It's been exactly six years since I met Radley. We were at my best friend's birthday party and he was the new guy, a friend of a friend. I think about that night all the time, about how lighthearted and nonchalant I felt when I asked him to dance. (Yes, I made the first move.) In case you're curious, he totally turned me down, and Radley claims it's because he didn't want to leave a conversation. (My side of the story says that he's just sometimes adorably shy, and his height makes him nervous about dance floors.) Naturally, like anyone would do, I just found somebody else to dance with, and when Radley came to look for me minutes later, I was dancing with another guy. He said no, I moved on.
We laugh about it all the time, realizing that our first moments together were basically both of us rejecting the other. Looking back, the whole night seems to make a lot of sense. For the first time, I reached out to someone, and when it didn't work out, I didn't stay. That marked something new for me after years of reaching out, getting a no, and then standing by, waiting for the answer to change. In so many cases, and in so many relationships, I found myself waiting when I should have walked. It came from a place of fear, mostly, and also from a sense of need. I didn't need anything the night I met Radley, in far more ways than just with love. And without need, I was fearless.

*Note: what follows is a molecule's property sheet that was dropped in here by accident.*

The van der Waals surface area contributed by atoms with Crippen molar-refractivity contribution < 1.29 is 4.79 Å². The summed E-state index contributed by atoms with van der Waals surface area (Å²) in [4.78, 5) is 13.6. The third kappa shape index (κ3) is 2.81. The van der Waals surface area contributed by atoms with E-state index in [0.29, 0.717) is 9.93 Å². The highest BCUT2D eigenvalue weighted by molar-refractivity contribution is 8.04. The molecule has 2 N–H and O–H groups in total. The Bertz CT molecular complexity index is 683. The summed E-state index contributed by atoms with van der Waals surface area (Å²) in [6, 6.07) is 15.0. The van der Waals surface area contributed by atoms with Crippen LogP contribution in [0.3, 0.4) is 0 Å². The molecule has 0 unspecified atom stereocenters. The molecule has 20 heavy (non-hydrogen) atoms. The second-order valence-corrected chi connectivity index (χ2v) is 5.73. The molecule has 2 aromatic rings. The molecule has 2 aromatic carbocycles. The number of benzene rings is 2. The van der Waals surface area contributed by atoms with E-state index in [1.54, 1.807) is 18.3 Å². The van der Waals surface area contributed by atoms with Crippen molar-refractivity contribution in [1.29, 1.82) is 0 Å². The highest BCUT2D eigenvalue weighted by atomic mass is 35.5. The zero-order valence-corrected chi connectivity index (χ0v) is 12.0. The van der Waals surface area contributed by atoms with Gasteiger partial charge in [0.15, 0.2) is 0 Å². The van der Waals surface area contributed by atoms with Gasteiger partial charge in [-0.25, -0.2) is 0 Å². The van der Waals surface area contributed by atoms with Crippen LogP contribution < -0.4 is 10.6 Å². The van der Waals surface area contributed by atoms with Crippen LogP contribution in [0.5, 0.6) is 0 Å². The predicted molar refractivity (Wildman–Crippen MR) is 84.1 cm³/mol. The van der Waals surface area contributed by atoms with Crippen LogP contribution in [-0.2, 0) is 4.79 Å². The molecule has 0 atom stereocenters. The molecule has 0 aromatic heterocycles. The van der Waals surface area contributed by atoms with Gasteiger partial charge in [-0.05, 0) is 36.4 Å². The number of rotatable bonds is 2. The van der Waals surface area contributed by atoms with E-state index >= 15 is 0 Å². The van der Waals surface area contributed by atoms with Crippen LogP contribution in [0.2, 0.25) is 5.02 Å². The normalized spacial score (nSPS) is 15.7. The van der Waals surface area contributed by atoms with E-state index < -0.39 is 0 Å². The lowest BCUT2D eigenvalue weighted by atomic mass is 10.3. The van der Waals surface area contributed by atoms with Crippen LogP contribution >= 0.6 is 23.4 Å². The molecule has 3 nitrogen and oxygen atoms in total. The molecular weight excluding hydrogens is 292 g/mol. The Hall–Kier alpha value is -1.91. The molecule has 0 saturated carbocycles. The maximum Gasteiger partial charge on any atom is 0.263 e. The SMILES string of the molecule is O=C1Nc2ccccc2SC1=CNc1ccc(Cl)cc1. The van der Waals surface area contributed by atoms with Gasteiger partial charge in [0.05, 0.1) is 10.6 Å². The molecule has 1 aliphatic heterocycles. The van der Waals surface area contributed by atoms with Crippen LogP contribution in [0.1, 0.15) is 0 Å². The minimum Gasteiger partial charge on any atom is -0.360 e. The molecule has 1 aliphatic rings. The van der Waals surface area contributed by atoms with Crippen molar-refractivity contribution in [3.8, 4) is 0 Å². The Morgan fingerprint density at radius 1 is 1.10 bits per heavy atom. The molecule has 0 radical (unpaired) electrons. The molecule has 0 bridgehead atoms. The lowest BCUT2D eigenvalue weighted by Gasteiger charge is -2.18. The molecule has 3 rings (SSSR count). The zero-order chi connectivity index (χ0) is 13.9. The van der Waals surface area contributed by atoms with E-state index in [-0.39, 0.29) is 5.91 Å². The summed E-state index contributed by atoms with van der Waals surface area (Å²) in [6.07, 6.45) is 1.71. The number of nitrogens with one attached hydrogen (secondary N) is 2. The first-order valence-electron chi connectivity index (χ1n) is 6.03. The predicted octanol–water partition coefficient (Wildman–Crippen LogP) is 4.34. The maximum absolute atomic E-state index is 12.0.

Instinctively I've come to understand the portrait of my life with him as the marker — there's the time before Radley and the time after. And how strange and thrilling and surreal it's been to watch the after grow, to watch it gradually catch up to before. At before, my hair was long and blonde, his buzzed, his face clean-shaven. We were tan, too tan, and we only wore sandals. I listened to a lot of moody songs, he only played reggae on the radio. That was before. We'll be forty when before and after meet, and I find myself wondering what we'll look like, what we'll listen to, whether we'll still take our coffee black and watch movies on Fridays and go running on Sundays. I wonder if he'll go gray by then, if I'll still love breakup songs, if our home will still be filled with the same art. At forty, I'll have lived as much of my life with Radley as I have without, and I hope a part of me still feels fearless.